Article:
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    ABSTRACT: Analysis of microarray experiments often involves testing for the overrepresentation of pre-defined sets of genes among lists of genes deemed individually significant. Most popular gene set testing methods assume the independence of genes within each set, an assumption that is seriously violated, as extensive correlation between genes is a well-documented phenomenon. We conducted a meta-analysis of over 200 datasets from the Gene Expression Omnibus in order to demonstrate the practical impact of strong gene correlation patterns that are highly consistent across experiments. We show that a common independence assumption-based gene set testing procedure produces very high false positive rates when applied to data sets for which treatment groups have been randomized, and that gene sets with high internal correlation are more likely to be declared significant. A reanalysis of the same datasets using an array resampling approach properly controls false positive rates, leading to more parsimonious and high-confidence gene set findings, which should facilitate pathway-based interpretation of the microarray data. These findings call into question many of the gene set testing results in the literature and argue strongly for the adoption of resampling based gene set testing criteria in the peer reviewed biomedical literature.
    BMC Genomics 10/2010; 11:574. · 4.40 Impact Factor
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    Andrey Shabalin, Andrew Nobel
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    ABSTRACT: In this paper we study the problem of reconstruction of a low-rank matrix observed with additive Gaussian noise. First we show that under mild assumptions (about the prior distribution of the signal matrix) we can restrict our attention to reconstruction methods that are based on the singular value decomposition of the observed matrix and act only on its singular values (preserving the singular vectors). Then we determine the effect of noise on the SVD of low-rank matrices by building a connection between matrix reconstruction problem and spiked population model in random matrix theory. Based on this knowledge, we propose a new reconstruction method, called RMT, that is designed to reverse the effect of the noise on the singular values of the signal matrix and adjust for its effect on the singular vectors. With an extensive simulation study we show that the proposed method outperform even oracle versions of both soft and hard thresholding methods and closely matches the performance of a general oracle scheme. Comment: 34 pages, 7 figures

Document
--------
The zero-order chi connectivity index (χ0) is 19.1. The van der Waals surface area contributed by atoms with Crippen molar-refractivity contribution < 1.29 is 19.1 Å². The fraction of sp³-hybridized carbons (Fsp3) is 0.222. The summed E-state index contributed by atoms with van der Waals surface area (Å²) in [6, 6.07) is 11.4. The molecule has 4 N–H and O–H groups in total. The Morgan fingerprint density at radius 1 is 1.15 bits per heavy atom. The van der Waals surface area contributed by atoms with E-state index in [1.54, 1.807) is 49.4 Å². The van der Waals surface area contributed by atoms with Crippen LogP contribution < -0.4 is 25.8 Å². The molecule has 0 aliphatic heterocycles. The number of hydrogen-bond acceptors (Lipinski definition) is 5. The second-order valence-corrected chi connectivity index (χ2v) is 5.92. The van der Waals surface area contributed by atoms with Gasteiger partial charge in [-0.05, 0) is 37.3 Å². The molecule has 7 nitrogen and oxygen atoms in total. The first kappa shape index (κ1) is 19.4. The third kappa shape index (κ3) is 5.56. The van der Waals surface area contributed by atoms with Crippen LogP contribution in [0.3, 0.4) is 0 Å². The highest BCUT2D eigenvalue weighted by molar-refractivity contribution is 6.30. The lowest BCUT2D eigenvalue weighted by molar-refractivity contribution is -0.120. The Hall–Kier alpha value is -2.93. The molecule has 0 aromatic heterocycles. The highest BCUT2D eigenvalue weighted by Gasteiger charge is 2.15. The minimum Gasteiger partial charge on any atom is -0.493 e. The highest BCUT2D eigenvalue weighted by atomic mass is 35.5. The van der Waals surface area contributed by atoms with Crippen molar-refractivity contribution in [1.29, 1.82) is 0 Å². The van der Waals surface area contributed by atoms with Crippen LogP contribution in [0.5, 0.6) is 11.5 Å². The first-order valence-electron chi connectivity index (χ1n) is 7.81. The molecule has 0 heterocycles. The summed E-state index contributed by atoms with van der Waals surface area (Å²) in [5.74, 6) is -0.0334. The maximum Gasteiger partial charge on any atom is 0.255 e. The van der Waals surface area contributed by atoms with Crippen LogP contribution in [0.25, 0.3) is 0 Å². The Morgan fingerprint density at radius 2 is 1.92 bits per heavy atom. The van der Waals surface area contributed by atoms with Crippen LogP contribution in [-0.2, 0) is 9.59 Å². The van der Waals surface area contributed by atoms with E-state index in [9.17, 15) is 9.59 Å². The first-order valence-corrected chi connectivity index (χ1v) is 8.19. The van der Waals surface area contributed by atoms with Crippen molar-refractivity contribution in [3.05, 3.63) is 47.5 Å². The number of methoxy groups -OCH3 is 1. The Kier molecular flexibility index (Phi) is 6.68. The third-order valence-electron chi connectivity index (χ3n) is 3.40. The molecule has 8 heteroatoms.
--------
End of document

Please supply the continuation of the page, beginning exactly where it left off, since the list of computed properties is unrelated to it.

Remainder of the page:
Journal of Multivariate Analysis 07/2010; · 1.06 Impact Factor
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    Terrence M. Adams, Andrew B. Nobel
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    ABSTRACT: We show that the sets in a family with finite VC dimension can be uniformly approximated within a given error by a finite partition. Immediate corollaries include the fact that VC classes have finite bracketing numbers, satisfy uniform laws of averages under strong dependence, and exhibit uniform mixing. Our results are based on recent work concerning uniform laws of averages for VC classes under ergodic sampling. Comment: 10 pages
    07/2010;

Publication Stats

7k Citations
279.28 Total Impact Points

Institutions

  • 1994–2013
    • University of North Carolina at Chapel Hill
      • • Department of Statistics and Operations Research
      • • Department of Biostatistics
      • • Department of Environmental Sciences and Engineering
      • • Department of Genetics
      • • Department of Computer Science
      Chapel Hill, NC, United States
  • 2009
    • Johns Hopkins Medicine
      • Department of Biostatistics
      Baltimore, MD, United States
  • 2008
    • Florida State University
      Tallahassee, Florida, United States
  • 2006
    • University of North Carolina at Pembroke
      North Carolina, United States
  • 1994–1995
    • University of Illinois, Urbana-Champaign
      • Beckman Institute for Advanced Science and Technology
      Urbana, Illinois, United States
  • 1993
    • Stanford University
      Palo Alto, California, United States